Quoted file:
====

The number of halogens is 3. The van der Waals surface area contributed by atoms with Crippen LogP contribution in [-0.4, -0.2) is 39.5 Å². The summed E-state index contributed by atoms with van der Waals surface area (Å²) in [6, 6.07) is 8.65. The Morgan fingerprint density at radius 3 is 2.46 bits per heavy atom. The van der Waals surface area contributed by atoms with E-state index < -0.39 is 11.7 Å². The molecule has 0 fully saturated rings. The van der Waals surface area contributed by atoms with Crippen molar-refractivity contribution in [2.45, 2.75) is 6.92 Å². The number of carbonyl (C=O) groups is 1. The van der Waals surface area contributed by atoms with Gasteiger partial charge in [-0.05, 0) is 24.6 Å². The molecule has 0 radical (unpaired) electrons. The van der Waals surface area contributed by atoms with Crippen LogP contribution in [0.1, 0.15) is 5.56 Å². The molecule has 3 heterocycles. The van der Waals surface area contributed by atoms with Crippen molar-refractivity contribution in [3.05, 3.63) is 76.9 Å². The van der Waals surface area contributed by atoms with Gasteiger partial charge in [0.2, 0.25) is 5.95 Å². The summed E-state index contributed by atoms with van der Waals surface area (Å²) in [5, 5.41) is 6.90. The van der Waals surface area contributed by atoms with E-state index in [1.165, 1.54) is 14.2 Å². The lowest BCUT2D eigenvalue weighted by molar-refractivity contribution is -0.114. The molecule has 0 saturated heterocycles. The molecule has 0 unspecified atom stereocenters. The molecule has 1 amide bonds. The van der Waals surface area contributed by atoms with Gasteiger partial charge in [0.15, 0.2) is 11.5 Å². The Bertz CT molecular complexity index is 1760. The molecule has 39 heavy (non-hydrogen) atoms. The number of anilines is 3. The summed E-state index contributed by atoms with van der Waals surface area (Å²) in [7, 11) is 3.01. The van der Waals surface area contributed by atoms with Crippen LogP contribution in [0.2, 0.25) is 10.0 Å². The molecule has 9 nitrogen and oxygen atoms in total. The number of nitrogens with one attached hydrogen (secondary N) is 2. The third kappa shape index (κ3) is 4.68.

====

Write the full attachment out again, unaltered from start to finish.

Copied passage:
The number of halogens is 3. The van der Waals surface area contributed by atoms with Crippen LogP contribution in [-0.4, -0.2) is 39.5 Å². The summed E-state index contributed by atoms with van der Waals surface area (Å²) in [6, 6.07) is 8.65. The Morgan fingerprint density at radius 3 is 2.46 bits per heavy atom. The van der Waals surface area contributed by atoms with E-state index < -0.39 is 11.7 Å². The molecule has 0 fully saturated rings. The van der Waals surface area contributed by atoms with Crippen molar-refractivity contribution in [2.45, 2.75) is 6.92 Å². The number of carbonyl (C=O) groups is 1. The van der Waals surface area contributed by atoms with Gasteiger partial charge in [-0.05, 0) is 24.6 Å². The molecule has 0 radical (unpaired) electrons. The van der Waals surface area contributed by atoms with Crippen LogP contribution in [0.1, 0.15) is 5.56 Å². The molecule has 3 heterocycles. The van der Waals surface area contributed by atoms with Crippen molar-refractivity contribution in [3.05, 3.63) is 76.9 Å². The van der Waals surface area contributed by atoms with Gasteiger partial charge in [0.2, 0.25) is 5.95 Å². The summed E-state index contributed by atoms with van der Waals surface area (Å²) in [5, 5.41) is 6.90. The van der Waals surface area contributed by atoms with E-state index in [1.165, 1.54) is 14.2 Å². The lowest BCUT2D eigenvalue weighted by molar-refractivity contribution is -0.114. The molecule has 0 saturated heterocycles. The molecule has 0 unspecified atom stereocenters. The molecule has 1 amide bonds. The van der Waals surface area contributed by atoms with Gasteiger partial charge in [0.15, 0.2) is 11.5 Å². The Bertz CT molecular complexity index is 1760. The molecule has 39 heavy (non-hydrogen) atoms. The number of anilines is 3. The summed E-state index contributed by atoms with van der Waals surface area (Å²) in [7, 11) is 3.01. The van der Waals surface area contributed by atoms with Crippen LogP contribution in [0.2, 0.25) is 10.0 Å². The molecule has 9 nitrogen and oxygen atoms in total. The number of nitrogens with one attached hydrogen (secondary N) is 2. The third kappa shape index (κ3) is 4.68.